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  1. Aigbe FR, Munavvar ASZ, Rathore H, Eseyin O, Pei YP, Akhtar S, et al.
    J Tradit Complement Med, 2018 Jan;8(1):72-80.
    PMID: 29321992 DOI: 10.1016/j.jtcme.2017.02.006
    Aristolochia ringens Vahl. (Aristolochiaceae (AR); mǎ dōu líng) is used traditionally in Nigeria for the management of various disorders including oedema. Preliminary investigation revealed its modulatory effect on the cardiovascular system. This study was aimed at investigating the effect of the aqueous root extract of A. ringens (AR) on haemodynamic parameters of spontaneously hypertensive rats (SHRs). The effect of oral subacute (21 days) and intravenous acute exposure of SHRs to the extract were assessed using tail cuff and carotid artery canulation methods respectively. In the latter, the effect of chloroform, butanol and aqueous fractions of AR were also evaluated. The extract significantly reduced systolic and diastolic blood pressures in SHRs, with peak reductions of 20.3% and 26.7% respectively at 50 mg/kg by the 21st day of oral subacute exposure. Upon intravenous exposure, AR (50 mg/kg) reduced systolic and diastolic blood pressure by as much as 53.4 ± 2.2 and 49.2 ± 2.8 mmHg respectively. A dose-dependent reduction in heart rate, significant at 25 and 50 mg/kg was also observed. Hexamethonium (20 mg/kg) and atropine (1 mg/kg) inhibited the extract's reduction of systolic blood pressure, diastolic blood pressure and heart rate significantly. The extract's butanol fraction produced the greatest systolic and diastolic blood pressures reduction of 67.0 ± 3.8 and 68.4 mmHg respectively at 25 mg/kg and heart rate reduction of 40 ± 7 beats per minute at 50 mg/kg. HPLC analysis revealed the presence of 4-hydroxybenzoic acid and quercetin in AR. The extract's alterations of haemodynamic parameters in this study show that it has hypotensive effect on spontaneously hypertensive rats.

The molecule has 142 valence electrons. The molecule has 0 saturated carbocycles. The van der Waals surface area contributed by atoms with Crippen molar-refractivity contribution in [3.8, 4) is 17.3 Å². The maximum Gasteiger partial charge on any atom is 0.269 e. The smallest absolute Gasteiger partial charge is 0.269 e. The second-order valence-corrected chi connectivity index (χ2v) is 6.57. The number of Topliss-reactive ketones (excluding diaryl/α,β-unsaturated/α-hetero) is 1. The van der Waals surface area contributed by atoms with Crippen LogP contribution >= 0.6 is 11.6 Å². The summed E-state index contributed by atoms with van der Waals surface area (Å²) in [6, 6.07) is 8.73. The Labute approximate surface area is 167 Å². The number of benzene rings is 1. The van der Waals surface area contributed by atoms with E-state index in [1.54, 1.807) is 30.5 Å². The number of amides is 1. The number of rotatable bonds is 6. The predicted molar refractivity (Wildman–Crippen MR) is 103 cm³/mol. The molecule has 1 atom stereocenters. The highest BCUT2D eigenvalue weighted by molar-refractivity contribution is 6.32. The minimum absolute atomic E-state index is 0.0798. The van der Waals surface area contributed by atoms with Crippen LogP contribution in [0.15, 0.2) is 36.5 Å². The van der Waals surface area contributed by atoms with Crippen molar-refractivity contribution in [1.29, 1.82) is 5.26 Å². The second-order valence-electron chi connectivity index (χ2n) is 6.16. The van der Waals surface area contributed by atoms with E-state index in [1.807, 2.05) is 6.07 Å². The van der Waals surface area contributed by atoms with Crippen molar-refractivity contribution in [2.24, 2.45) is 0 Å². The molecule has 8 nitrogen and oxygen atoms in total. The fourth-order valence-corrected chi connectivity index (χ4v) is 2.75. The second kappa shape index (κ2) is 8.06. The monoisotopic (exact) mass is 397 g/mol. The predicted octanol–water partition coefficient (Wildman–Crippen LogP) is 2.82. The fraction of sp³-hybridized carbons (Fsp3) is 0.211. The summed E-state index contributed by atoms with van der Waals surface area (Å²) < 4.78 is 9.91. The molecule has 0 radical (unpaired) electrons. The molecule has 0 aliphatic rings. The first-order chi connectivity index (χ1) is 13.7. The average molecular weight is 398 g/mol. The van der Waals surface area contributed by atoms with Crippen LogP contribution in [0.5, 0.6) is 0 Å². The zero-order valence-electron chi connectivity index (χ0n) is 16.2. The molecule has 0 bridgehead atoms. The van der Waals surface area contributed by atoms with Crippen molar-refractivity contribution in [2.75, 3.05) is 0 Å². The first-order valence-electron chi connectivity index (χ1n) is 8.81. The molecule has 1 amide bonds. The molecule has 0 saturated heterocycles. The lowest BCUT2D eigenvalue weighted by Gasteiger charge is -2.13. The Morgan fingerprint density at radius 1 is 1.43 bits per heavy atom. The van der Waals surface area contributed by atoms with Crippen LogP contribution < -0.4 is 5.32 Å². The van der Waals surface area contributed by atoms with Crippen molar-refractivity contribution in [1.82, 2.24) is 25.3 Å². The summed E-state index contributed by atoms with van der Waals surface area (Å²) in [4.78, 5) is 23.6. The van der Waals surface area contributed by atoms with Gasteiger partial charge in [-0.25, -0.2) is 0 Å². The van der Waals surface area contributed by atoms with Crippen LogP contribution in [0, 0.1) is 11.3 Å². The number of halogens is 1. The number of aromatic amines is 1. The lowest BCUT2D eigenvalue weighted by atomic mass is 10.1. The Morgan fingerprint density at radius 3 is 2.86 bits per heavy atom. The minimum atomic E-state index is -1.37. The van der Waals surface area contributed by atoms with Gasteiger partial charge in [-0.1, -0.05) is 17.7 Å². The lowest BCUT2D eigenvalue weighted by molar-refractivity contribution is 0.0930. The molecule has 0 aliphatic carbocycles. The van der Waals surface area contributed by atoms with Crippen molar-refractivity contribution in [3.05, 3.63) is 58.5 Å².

2. Jin H, Earnshaw VA, Wickersham JA, Kamarulzaman A, Desai MM, John J, et al.
    AIDS Care, 2014;26(10):1223-8.
    PMID: 24625279 DOI: 10.1080/09540121.2014.894616
    Stigma perpetuated by health-care providers has been found to be a barrier to care for vulnerable populations, including HIV-infected, people who inject drugs (PWIDs), and men who have sex with men (MSM) in multiple clinical contexts and remains unexamined among professional health-care students in Malaysia. This cross-sectional, anonymous, and Internet-based survey assessed the attitudes of medical and dental students toward HIV-infected, PWID, and MSM patients. Survey invitation was emailed to 3191 students at 8 professional schools; 1296 (40.6%) responded and scored their attitudes toward these patient groups using a feeling thermometer, indicating their attitudes on a sliding scale from 0 (most negative) to 100 (most positive). Compared to general patients (mean = 76.50), the mean scores for HIV-infected (mean = 54.04; p < 0.001), PWID (mean = 37.50; p < 0.001), and MSM (mean = 32.13; p < 0.001) patients were significantly lower and significantly different between each group comparison. Within group differences, most notably religion, ethnicity, and personally knowing someone from these populations were associated with significant differences in attitudes. No differences were noted between pre-clinical and clinical year of training. Health-care students represent the next generation of clinicians who will be responsible for future HIV prevention and treatment efforts. Our findings suggest alarmingly negative attitudes toward these patients, especially MSM, necessitating prompt and effective interventions designed to ameliorate the negative attitudes of health-care students toward vulnerable populations, specifically HIV-infected, PWID, and MSM patients in Malaysia.